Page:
I ran my own small business most of my working life. In doing so I annually produced a budget. It was only ever a guide because I knew that there were a number of factors that could throw my assumptions completely out. They were assumptions that often were out of my control. For example, my sales revenues could be badly affected during the course of the year, or if I lost a customer or a large order.
Now comparing my annual million-dollar turnover with that of the Australian trillion-dollar budget might sound rather simplistic but the principle is still the same. The outcomes of both rely on assumptions. Sometimes you get it right and sometimes you don’t. They rely on best guess assumptions on best available information.
Now last Friday week, as is required by the Charter of Budget Honesty when an election is called, the Secretary of the Treasury, John Fraser, and the Secretary of the Finance Department, Jane Halton, were required by law to publish a true and honest assessment of Australia’s national finances within 10 days. It is a totality unbiased, apolitical appraisal of the current financial position and the state of the books. It is known as the Pre-Election Fiscal and Economic Outlook. It was introduced by Peter Costello and if we didn’t have it, well frankly politicians could tell you whatever they liked and it could go unchallenged.
So when the two secretaries issued their statements they said that the figures were all upfront. The size of the deficit published in the federal budget only a couple of weeks before, was accurate.
All looks good, doesn’t it? But here comes the crunch. They seriously challenged the “assumptions” on which the numbers are founded.
They used the quaint word “benign” to describe the assumptions.
Fraser and Halton warned that all the official assumptions, “Should Australia experience a significant negative economic shock, the fiscal position would be expected to deteriorate rapidly”.
Meaning it wouldn’t take much to put us up shit creek. Their main concern was that the government’s projections rest on an unrealistic assumption about productivity growth. Repeat, “unrealistic assumptions”.
They Government assumes that productivity growth will remain the same as it has for the past 30 years which of course is an absolute nonsense. The secretaries said this would need “continued economic reform”, and the Government seemed to have squibbed any of that.
That we are being sold a hoax in the guise of a plan seems to escape us. As one journalist at the Economic Debate rather sarcastically pointed out on Friday. The budget assumes iron ore at $50 dollars a ton whereas it now $40 and will probably go lower. This means that the budget is not worth the paper it is written on. A ten-dollar difference can throw the budget out by many millions.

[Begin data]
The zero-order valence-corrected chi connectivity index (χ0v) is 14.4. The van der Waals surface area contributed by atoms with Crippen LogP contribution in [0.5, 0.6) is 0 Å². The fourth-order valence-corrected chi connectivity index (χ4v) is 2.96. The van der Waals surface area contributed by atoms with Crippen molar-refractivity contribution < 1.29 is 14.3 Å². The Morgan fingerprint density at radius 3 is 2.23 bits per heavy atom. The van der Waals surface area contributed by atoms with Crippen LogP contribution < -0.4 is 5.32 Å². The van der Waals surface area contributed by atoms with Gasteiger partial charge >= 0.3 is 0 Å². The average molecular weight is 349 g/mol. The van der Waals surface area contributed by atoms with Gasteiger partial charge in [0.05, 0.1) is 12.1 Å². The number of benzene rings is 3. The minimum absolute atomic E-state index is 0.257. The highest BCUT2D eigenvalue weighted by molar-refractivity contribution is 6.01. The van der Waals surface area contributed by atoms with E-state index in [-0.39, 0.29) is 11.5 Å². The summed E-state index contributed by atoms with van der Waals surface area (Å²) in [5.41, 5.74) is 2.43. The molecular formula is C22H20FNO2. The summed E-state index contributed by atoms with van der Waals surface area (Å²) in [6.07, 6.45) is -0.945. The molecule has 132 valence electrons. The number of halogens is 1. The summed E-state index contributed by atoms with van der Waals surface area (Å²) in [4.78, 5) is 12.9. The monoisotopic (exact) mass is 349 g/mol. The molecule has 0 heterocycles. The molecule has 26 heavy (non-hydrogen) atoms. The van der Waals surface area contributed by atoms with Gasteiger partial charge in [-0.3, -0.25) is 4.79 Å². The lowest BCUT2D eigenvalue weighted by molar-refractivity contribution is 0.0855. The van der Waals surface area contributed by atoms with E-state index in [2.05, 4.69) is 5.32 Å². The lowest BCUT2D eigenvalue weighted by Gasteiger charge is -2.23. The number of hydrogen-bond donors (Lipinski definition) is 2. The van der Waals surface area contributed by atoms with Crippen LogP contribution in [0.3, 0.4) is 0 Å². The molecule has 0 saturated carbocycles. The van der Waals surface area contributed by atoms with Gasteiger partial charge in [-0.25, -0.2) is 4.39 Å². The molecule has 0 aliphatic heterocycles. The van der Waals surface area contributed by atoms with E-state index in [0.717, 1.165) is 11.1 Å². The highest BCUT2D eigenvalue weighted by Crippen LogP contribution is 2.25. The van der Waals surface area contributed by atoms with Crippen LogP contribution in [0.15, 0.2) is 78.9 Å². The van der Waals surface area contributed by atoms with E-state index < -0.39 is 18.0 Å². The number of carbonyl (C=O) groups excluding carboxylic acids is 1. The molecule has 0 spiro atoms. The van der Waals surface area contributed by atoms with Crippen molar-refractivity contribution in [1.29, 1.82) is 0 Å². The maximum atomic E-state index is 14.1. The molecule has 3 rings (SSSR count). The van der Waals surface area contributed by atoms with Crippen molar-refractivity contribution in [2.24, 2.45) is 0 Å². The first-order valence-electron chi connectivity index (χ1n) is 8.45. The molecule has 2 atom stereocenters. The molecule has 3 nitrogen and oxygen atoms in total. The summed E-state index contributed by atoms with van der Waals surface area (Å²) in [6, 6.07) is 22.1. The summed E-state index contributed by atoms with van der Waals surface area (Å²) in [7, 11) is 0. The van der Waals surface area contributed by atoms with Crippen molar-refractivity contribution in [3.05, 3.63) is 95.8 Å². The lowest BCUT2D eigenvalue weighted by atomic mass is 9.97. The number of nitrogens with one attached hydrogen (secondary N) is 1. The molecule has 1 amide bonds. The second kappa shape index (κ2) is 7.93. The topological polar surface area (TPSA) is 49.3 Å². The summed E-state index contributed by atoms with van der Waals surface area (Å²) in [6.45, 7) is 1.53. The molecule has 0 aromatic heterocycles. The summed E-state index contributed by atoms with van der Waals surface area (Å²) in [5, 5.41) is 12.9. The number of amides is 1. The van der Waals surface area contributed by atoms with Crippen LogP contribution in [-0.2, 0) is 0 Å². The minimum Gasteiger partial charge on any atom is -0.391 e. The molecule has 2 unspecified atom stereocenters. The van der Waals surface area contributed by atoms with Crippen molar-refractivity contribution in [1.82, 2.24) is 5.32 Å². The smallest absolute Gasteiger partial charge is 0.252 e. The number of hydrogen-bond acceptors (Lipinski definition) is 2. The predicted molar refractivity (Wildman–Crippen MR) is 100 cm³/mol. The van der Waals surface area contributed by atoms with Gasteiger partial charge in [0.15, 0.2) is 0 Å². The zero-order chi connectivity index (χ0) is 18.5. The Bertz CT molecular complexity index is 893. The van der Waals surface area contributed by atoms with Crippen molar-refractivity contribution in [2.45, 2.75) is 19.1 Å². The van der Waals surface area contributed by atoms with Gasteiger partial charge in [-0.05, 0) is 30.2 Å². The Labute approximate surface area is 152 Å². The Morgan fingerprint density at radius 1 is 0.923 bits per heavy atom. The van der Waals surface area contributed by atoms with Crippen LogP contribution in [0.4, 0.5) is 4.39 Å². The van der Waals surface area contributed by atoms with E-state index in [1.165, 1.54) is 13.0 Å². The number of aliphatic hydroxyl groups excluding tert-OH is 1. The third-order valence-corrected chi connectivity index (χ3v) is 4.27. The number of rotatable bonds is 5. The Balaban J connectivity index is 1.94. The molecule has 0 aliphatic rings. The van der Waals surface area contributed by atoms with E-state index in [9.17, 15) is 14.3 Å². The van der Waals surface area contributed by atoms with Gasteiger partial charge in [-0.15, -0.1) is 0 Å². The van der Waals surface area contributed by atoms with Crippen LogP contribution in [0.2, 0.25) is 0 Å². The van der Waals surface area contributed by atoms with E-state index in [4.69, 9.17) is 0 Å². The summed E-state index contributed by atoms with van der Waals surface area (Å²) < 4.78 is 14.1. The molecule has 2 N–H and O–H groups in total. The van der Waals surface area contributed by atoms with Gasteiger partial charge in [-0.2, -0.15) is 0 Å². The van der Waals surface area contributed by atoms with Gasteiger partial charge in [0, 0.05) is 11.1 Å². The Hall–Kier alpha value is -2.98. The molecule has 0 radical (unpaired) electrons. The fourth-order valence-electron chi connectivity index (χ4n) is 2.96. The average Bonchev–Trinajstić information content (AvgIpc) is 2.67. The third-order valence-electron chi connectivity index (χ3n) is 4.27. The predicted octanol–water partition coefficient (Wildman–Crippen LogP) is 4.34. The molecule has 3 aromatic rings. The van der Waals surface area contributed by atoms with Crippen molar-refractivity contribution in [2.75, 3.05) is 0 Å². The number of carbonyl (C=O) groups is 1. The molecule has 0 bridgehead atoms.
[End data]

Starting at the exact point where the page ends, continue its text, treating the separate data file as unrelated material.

It also means that if indeed the budget is a plan then the plan assumes a number of unrealistic economic hypothesis that make it a bad plan.
There is no certainty that the centrepoint of the plan, tax reduction for big business could come to fruition. If PEFO is correct then it is at best, a bet each way that the money will be there. The same goes for the opposition’s education policy which relies on that revenue.
It’s all just a big con. They are implying that they will make all the reforms necessary and in doing so there will be a phenomenal increase in our productivity. Jobs growth and revenue will suddenly appear and the deficit will be quickly wiped out. Really, the budget was just a pile of improbable suppositions.
As the outgoing governor of the Reserve Bank, Glenn Stevens, said this week:
“The budgetary situation will be OK if nothing else goes wrong.” And made the commonsense observation: “You can’t really assume in life that nothing will go wrong over an extended period.”
It of course raises the question, “What would Messrs Fraser and Halton be doing about the state of the economy unencumbered by partisan politics?”
It’s high time both parties treated us with respect. When political parties are evasive and deliberately withhold information vital to the voter making a decision on how he/she might vote, then their democratic rights are corrupted, as indeed is the democracy parties assume to represent.
With five weeks to go both Turnbull and Shorten need to give us detail. In Turnbull’s case it is an explanation of if in the future the money isn’t available to give the top end of town the tax breaks for big business what then is plan b. Shorten faces the same question only the reference is education.
And I might add. Please cut the bullshit.
My thought for the day:
“Do you shape the truth for the sake of good impression? On the other hand, do you tell the truth even if it may tear down the view people may have of you? Alternatively, do you simply use the contrivance of omission and create another lie .I can only conclude that there is always pain in truth but there is no harm in it.”
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